MediaNama turns 9 today, and honestly, we weren’t sure of whether we’d see this day, given how dramatically things changed over the past year. That we’re around today, and still doing what we love doing, and that things appear to be improving, gives us reason to celebrate. For the past few years, every year, we’ve taken this as an opportunity to look at ourselves and the environment in which we operate, instead of looking at how digital is shaping your business or your lives. Last year I’d looked at the funding ecosystem for media publications like our (and as always, been sceptical about the colour of money). The year before, I’d highlighted operational challenges that media publications face.
This year I’m going to look at things from a slightly more existential perspective, given the media (and digital media) environment that we currently inhabit, and why we’re still here.
1. Our environment
1.1 Platforms and aggregators are eating media: Social, for most of us, is the primary source for news and content. Instant Articles and AMP are making things worse, since platforms are executing the final bait-and-switch of adding a distribution cost to media delivery. There are publishers who are willing to go where the consumption is, not fighting the shift in patterns, but in the end, they will be at the mercy of platforms. Remember platforms operate on the idea of increasing fragmentation and monetization aggregation, whether it is media, cars or groceries. Aggregation at scale reduces the ability of individual suppliers to negotiate.
1.2 Journalism is fighting content, but it’s about audience: It’s cheaper to do content than to report. It’s cheaper to aggregate than send someone in the field. It’s cheaper to rewrite than to provide context and give an opinion. With advertisers targeting people and not content, it doesn’t matter whether they’re listening to a song or reading a news story, advertising follows them across the web. Algorithms place bids, optimised for where they’ll be able to get a user for the least amount of advertising. Low yields mean more advertising.
1.3. Audience is fighting advertising: Ad blockers are here to stay, because advertisers overplayed their hand, and advertising became intrusive. To protect their privacy, users are right to use ad blockers. Sites like ours, which don’t work with networks for this reason (and low yields), face the collateral damage of these decisions.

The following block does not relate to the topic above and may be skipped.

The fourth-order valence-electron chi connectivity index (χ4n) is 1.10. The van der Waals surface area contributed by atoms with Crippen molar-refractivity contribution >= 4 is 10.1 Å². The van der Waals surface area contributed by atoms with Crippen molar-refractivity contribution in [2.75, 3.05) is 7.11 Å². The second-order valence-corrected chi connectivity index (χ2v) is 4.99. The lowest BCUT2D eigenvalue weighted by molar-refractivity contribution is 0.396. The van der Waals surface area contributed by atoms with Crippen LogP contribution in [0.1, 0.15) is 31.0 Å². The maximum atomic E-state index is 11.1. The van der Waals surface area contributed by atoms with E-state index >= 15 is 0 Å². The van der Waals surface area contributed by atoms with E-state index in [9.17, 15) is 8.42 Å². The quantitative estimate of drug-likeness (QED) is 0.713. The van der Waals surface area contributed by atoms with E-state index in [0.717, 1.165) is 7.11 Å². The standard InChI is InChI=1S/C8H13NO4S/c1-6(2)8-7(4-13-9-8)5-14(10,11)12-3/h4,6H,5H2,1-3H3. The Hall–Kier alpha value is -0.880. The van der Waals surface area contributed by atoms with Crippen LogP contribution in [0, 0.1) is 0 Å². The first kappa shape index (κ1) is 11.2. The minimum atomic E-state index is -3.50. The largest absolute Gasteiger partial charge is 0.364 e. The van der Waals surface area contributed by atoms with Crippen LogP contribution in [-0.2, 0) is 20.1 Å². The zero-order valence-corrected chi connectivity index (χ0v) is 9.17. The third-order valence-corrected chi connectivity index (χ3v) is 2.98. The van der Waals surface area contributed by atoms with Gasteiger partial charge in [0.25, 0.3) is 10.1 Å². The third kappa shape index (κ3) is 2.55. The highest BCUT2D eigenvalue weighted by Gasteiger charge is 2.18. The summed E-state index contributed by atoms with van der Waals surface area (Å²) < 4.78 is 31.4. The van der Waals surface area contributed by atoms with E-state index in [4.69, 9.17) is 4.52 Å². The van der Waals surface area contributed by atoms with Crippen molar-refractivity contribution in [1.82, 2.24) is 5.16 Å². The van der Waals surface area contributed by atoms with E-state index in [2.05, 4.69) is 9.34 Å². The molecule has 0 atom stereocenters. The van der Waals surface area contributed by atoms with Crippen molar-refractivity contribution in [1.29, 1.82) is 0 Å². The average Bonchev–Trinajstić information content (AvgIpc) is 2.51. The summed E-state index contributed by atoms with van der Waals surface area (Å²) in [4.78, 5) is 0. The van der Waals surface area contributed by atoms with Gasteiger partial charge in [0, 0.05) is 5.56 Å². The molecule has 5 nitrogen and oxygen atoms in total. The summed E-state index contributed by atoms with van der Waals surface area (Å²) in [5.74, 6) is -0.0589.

1.4. Trust is at an all time low: There’s a concerted global trend of discrediting the media, and support for the fourth estate isn’t being helped by activities of some of its own. Much of this is driven by the economics (the digital issues highlighted earlier, and traditional media with its own issues).
1.5. Competition is at an all time high: With money moving towards digital, every other publication (and journalist) is looking at the digital ecosystem. Some of them are reporting, some are aggregating, others are investigating and/or gossiping, while some are just confused and doing anything (including doing Yoga Day posts to get pageviews). That is not to say that there aren’t journalists who aren’t doing great work.
1.6 The advertising environment is tougher: The signs that rough weather was upon us last year was easy to spot: funding was drying up in the startup ecosystem, advertisers began asking about whether we’re white-listed on ad blockers, and once demonetization hit, budgets dried up.
2. Why we’re still here
There’s more happening in digital than ever before: When we began, I could run this site alone, doing 4-5 posts a day. Now just the decision regarding what to cover each day can overwhelm: prioritisation is among our biggest challenges. There are more important developments in digital on most days than it did in a week nine years ago. More doesn’t mean better. With some publications dedicating reporters to individual companies, and telling them to get a story a day on that company, it’s not surprising that puffery and false information is everywhere. In many cases, from what we’ve seen, the implications of developments – especially on the policy front – is being lost. As a reader said to me last year, length isn’t indicative of depth either.